An “Ancestral Lines Pairing System” therefore has been developed for uniquely numbering each ancestral line, generation, pairing and sibling in any genealogical record.  Called Ancestral Lines for short, it was developed by the author, Capers W. McDonald, beginning in 1984, with expansion and descriptive updates since.[9]



     The Ancestral Lines Pairing System is an antecedent pairs numbering system that is designed to consistently calculate and clearly display both lineage and generational information reliably and succinctly.  It also enables users to account for all members of each nuclear family, including all pairings and the siblings or half-siblings of collateral partners. 

    Most generally, Ancestral Lines is a method for representing genealogical information in a mathematical array by ordering and numbering direct ancestors and their siblings.  This information can be presented coherently in text or book formats as well as in tabular or other diagrammatic forms.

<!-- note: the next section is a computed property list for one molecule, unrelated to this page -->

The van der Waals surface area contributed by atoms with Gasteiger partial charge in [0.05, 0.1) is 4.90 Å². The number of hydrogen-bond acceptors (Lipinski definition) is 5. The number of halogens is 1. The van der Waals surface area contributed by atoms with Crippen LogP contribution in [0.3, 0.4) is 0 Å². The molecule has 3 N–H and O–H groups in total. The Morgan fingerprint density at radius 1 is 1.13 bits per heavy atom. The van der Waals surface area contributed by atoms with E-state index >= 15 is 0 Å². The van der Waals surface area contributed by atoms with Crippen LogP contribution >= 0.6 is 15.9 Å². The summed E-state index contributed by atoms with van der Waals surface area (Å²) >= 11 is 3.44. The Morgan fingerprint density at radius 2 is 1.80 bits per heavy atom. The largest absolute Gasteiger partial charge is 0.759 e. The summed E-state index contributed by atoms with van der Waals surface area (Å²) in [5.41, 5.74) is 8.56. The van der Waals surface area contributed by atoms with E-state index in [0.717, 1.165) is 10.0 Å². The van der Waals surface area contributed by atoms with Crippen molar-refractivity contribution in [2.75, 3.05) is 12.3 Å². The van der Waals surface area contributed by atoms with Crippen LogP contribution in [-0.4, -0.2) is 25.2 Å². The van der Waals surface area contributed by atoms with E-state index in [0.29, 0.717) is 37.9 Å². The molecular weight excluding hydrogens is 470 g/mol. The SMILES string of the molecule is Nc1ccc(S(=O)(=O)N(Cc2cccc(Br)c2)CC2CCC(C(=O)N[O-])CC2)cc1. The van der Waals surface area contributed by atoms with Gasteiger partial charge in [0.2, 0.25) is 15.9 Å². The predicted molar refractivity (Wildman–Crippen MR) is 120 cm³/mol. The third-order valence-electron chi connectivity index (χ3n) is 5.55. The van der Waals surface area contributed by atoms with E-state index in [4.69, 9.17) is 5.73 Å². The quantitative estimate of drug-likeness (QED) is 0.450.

With Ancestral Lines, ancestors are individually numbered without first compiling a comprehensive set or definitively naming all individuals, requiring only connecting how each relates to a selected descendant or another known ancestor.  Complex relationships among ancestors – such as generation intervals for Y-DNA analyses; maternal line tracing with mtDNA implications; how generations in different lines share time periods; or clear indications of generations and pairing order for half-siblings – readily are ascertained based on this numbering.

    Two types of numerical records constitute Ancestral Lines.  First, relationships are calculated for all direct ancestral Lines and Generations, and then individuals can be assigned numbers relative to their Pairings and Siblings.

    Figure One shows an example of a pedigree chart of four generations in a well-known early American family[10] using Ancestral Lines numbering. 

    Ancestral Figure 1